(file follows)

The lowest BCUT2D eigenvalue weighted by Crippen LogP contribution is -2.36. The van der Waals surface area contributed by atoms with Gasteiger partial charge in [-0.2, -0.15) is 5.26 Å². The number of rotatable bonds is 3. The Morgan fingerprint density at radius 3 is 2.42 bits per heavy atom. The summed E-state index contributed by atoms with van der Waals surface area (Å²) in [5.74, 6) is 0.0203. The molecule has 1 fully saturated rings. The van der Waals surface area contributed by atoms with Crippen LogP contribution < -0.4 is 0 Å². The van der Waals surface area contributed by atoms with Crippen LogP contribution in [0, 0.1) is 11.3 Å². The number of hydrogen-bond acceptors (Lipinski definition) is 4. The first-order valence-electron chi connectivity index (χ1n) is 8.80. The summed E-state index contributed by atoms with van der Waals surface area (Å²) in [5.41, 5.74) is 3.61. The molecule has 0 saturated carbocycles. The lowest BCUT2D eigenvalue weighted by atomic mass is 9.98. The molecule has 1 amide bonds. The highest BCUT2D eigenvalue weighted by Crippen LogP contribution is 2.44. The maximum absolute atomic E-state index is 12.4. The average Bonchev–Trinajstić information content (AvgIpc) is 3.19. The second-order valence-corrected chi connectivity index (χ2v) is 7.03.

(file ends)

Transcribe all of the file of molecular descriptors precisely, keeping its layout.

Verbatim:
The lowest BCUT2D eigenvalue weighted by Crippen LogP contribution is -2.36. The van der Waals surface area contributed by atoms with Gasteiger partial charge in [-0.2, -0.15) is 5.26 Å². The number of rotatable bonds is 3. The Morgan fingerprint density at radius 3 is 2.42 bits per heavy atom. The summed E-state index contributed by atoms with van der Waals surface area (Å²) in [5.74, 6) is 0.0203. The molecule has 1 fully saturated rings. The van der Waals surface area contributed by atoms with Crippen LogP contribution < -0.4 is 0 Å². The van der Waals surface area contributed by atoms with Crippen LogP contribution in [0, 0.1) is 11.3 Å². The number of hydrogen-bond acceptors (Lipinski definition) is 4. The first-order valence-electron chi connectivity index (χ1n) is 8.80. The summed E-state index contributed by atoms with van der Waals surface area (Å²) in [5.41, 5.74) is 3.61. The molecule has 0 saturated carbocycles. The lowest BCUT2D eigenvalue weighted by atomic mass is 9.98. The molecule has 1 amide bonds. The highest BCUT2D eigenvalue weighted by Crippen LogP contribution is 2.44. The maximum absolute atomic E-state index is 12.4. The average Bonchev–Trinajstić information content (AvgIpc) is 3.19. The second-order valence-corrected chi connectivity index (χ2v) is 7.03.